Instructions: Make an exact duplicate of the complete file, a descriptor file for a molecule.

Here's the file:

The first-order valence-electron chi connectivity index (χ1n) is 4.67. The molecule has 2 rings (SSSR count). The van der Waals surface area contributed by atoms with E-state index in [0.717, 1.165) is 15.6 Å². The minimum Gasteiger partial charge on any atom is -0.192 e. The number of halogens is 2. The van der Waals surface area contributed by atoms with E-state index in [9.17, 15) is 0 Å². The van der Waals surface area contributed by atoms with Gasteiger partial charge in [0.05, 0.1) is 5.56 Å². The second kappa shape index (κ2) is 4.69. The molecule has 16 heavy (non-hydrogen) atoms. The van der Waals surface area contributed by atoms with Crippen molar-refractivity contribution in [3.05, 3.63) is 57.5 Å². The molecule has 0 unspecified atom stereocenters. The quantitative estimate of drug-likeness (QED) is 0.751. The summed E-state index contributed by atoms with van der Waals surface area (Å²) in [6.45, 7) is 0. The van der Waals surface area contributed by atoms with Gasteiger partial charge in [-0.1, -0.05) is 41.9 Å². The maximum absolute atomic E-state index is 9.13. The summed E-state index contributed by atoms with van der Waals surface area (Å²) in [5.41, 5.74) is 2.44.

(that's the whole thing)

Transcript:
The first-order valence-electron chi connectivity index (χ1n) is 4.67. The molecule has 2 rings (SSSR count). The van der Waals surface area contributed by atoms with E-state index in [0.717, 1.165) is 15.6 Å². The minimum Gasteiger partial charge on any atom is -0.192 e. The number of halogens is 2. The van der Waals surface area contributed by atoms with E-state index in [9.17, 15) is 0 Å². The van der Waals surface area contributed by atoms with Gasteiger partial charge in [0.05, 0.1) is 5.56 Å². The second kappa shape index (κ2) is 4.69. The molecule has 16 heavy (non-hydrogen) atoms. The van der Waals surface area contributed by atoms with Crippen molar-refractivity contribution in [3.05, 3.63) is 57.5 Å². The molecule has 0 unspecified atom stereocenters. The quantitative estimate of drug-likeness (QED) is 0.751. The summed E-state index contributed by atoms with van der Waals surface area (Å²) in [6.45, 7) is 0. The van der Waals surface area contributed by atoms with Gasteiger partial charge in [-0.1, -0.05) is 41.9 Å². The maximum absolute atomic E-state index is 9.13. The summed E-state index contributed by atoms with van der Waals surface area (Å²) in [5.41, 5.74) is 2.44.